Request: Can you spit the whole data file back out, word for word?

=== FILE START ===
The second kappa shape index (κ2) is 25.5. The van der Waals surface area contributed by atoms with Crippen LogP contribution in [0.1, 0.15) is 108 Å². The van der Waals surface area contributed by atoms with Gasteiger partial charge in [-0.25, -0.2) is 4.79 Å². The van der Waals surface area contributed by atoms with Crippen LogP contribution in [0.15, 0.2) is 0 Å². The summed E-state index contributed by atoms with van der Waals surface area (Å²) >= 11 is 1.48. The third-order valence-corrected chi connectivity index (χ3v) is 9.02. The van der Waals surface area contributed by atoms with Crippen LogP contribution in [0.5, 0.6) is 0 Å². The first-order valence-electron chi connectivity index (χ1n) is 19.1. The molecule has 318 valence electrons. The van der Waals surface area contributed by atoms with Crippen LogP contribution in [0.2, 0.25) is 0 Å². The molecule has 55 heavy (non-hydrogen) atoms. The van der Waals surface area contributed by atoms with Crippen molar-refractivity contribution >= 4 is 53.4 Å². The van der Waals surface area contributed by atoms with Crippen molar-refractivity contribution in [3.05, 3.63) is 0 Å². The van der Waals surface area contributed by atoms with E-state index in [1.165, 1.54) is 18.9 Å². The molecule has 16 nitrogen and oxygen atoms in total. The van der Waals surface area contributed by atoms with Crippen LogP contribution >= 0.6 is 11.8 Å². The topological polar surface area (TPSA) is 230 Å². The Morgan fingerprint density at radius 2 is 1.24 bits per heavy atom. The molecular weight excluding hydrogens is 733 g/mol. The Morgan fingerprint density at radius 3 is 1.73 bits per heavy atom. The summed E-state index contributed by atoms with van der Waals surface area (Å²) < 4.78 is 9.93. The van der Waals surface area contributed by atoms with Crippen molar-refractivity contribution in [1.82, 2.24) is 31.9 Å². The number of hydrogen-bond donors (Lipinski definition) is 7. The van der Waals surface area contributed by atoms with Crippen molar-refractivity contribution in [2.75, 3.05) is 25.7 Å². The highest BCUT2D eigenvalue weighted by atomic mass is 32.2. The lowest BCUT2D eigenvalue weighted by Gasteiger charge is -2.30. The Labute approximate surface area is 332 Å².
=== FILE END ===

The second kappa shape index (κ2) is 25.5. The van der Waals surface area contributed by atoms with Crippen LogP contribution in [0.1, 0.15) is 108 Å². The van der Waals surface area contributed by atoms with Gasteiger partial charge in [-0.25, -0.2) is 4.79 Å². The van der Waals surface area contributed by atoms with Crippen LogP contribution in [0.15, 0.2) is 0 Å². The summed E-state index contributed by atoms with van der Waals surface area (Å²) >= 11 is 1.48. The third-order valence-corrected chi connectivity index (χ3v) is 9.02. The van der Waals surface area contributed by atoms with Crippen LogP contribution in [0.5, 0.6) is 0 Å². The first-order valence-electron chi connectivity index (χ1n) is 19.1. The molecule has 318 valence electrons. The van der Waals surface area contributed by atoms with Crippen LogP contribution in [0.2, 0.25) is 0 Å². The molecule has 55 heavy (non-hydrogen) atoms. The van der Waals surface area contributed by atoms with Crippen molar-refractivity contribution >= 4 is 53.4 Å². The van der Waals surface area contributed by atoms with Crippen molar-refractivity contribution in [3.05, 3.63) is 0 Å². The van der Waals surface area contributed by atoms with E-state index in [1.165, 1.54) is 18.9 Å². The molecule has 16 nitrogen and oxygen atoms in total. The van der Waals surface area contributed by atoms with Crippen LogP contribution >= 0.6 is 11.8 Å². The topological polar surface area (TPSA) is 230 Å². The Morgan fingerprint density at radius 2 is 1.24 bits per heavy atom. The molecular weight excluding hydrogens is 733 g/mol. The Morgan fingerprint density at radius 3 is 1.73 bits per heavy atom. The summed E-state index contributed by atoms with van der Waals surface area (Å²) < 4.78 is 9.93. The van der Waals surface area contributed by atoms with Crippen molar-refractivity contribution in [1.82, 2.24) is 31.9 Å². The number of hydrogen-bond donors (Lipinski definition) is 7. The van der Waals surface area contributed by atoms with Crippen molar-refractivity contribution in [2.75, 3.05) is 25.7 Å². The highest BCUT2D eigenvalue weighted by atomic mass is 32.2. The lowest BCUT2D eigenvalue weighted by Gasteiger charge is -2.30. The Labute approximate surface area is 332 Å².